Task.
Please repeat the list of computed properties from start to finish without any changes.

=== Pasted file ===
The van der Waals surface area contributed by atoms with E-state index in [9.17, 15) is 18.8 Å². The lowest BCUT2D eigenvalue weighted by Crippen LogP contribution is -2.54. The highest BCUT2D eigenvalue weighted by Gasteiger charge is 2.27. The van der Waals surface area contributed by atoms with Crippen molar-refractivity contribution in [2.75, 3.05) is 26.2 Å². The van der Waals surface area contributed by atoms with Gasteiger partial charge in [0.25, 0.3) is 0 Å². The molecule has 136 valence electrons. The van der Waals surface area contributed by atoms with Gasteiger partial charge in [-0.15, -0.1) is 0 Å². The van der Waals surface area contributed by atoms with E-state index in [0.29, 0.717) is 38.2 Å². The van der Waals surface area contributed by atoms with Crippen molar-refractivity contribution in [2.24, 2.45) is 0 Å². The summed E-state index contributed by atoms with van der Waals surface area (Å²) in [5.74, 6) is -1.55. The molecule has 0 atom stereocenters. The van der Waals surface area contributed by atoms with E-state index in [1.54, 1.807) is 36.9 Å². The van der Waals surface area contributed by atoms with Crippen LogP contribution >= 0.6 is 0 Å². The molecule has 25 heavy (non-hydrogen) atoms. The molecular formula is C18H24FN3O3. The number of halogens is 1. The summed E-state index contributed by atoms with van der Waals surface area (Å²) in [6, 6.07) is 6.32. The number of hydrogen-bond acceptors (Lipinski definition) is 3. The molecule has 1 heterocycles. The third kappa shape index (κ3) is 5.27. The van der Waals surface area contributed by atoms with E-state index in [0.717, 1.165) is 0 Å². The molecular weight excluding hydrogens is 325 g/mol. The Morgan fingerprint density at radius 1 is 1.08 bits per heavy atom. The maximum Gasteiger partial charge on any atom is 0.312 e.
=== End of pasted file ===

The van der Waals surface area contributed by atoms with E-state index in [9.17, 15) is 18.8 Å². The lowest BCUT2D eigenvalue weighted by Crippen LogP contribution is -2.54. The highest BCUT2D eigenvalue weighted by Gasteiger charge is 2.27. The van der Waals surface area contributed by atoms with Crippen molar-refractivity contribution in [2.75, 3.05) is 26.2 Å². The van der Waals surface area contributed by atoms with Gasteiger partial charge in [0.25, 0.3) is 0 Å². The molecule has 136 valence electrons. The van der Waals surface area contributed by atoms with Gasteiger partial charge in [-0.15, -0.1) is 0 Å². The van der Waals surface area contributed by atoms with E-state index in [0.29, 0.717) is 38.2 Å². The van der Waals surface area contributed by atoms with Crippen molar-refractivity contribution in [2.24, 2.45) is 0 Å². The summed E-state index contributed by atoms with van der Waals surface area (Å²) in [5.74, 6) is -1.55. The molecule has 0 atom stereocenters. The van der Waals surface area contributed by atoms with E-state index in [1.54, 1.807) is 36.9 Å². The van der Waals surface area contributed by atoms with Crippen LogP contribution >= 0.6 is 0 Å². The molecule has 25 heavy (non-hydrogen) atoms. The molecular formula is C18H24FN3O3. The number of halogens is 1. The summed E-state index contributed by atoms with van der Waals surface area (Å²) in [6, 6.07) is 6.32. The number of hydrogen-bond acceptors (Lipinski definition) is 3. The molecule has 1 heterocycles. The third kappa shape index (κ3) is 5.27. The van der Waals surface area contributed by atoms with E-state index in [0.717, 1.165) is 0 Å². The molecular weight excluding hydrogens is 325 g/mol. The Morgan fingerprint density at radius 1 is 1.08 bits per heavy atom. The maximum Gasteiger partial charge on any atom is 0.312 e.